Tag Info

New answers tagged

10

This is trivially true via the pigeonhole principle. SHA-2/512 has $2^{512}$ possible outputs, but $2^{2^{128}} - 1$ possible inputs. Trying $2^{512}+1$ unique inputs is sufficient to produce at least one collision. That said, SHA-2/512 is designed to be collision resistant, which implies that it should be hard to find two inputs that hash to the same ...


2

No, that's not possible, as you calculate sha512(F2) without the state of sha512(F1). What you require is compress(mix(compress(mix(IH, F1)), F2)) while what you have is compress(mix(IH, F1)) and compress(mix(IH, F2)). So you would have to undo that last compression, which is obviously not possible. Here IH is the initial state (the values of $h_1$ etc.) ...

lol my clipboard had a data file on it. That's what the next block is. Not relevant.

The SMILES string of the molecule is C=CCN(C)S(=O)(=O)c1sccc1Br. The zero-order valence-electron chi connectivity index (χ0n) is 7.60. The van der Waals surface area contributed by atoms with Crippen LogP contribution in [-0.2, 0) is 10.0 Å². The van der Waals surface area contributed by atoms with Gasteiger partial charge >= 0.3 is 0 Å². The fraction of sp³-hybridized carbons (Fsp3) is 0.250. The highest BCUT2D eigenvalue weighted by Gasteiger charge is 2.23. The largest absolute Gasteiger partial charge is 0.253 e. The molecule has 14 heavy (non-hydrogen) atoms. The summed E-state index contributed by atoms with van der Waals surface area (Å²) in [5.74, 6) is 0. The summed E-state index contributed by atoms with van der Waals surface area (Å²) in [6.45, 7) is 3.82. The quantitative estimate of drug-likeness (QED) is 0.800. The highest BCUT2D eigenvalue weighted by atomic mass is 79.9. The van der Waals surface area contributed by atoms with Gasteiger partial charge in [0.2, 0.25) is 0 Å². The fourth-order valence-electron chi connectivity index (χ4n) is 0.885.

5

Most standard-use iterative hash functions (including SHA-512) are build in a way that these types of operation are not possible (without breaking the hash function). They work generally in this way: The message is split in same-size blocks (usually with some padding at the end to fill the last block): $pad(M) = M_0 || M_1 || M_2 ... || M_n$. There is ...


0

I managed to find it out by reproducing the test vectors. TL;DR: The standard assumes that you use the low 4 bits of the last byte of the hash, regardless of its length. So replace 19 in the original DT definition with 31 for SHA-256 or 63 for SHA-512 and you are good to go. Finding this out wasn't completely straightforward, as the standard only has a ...



Top 50 recent answers are included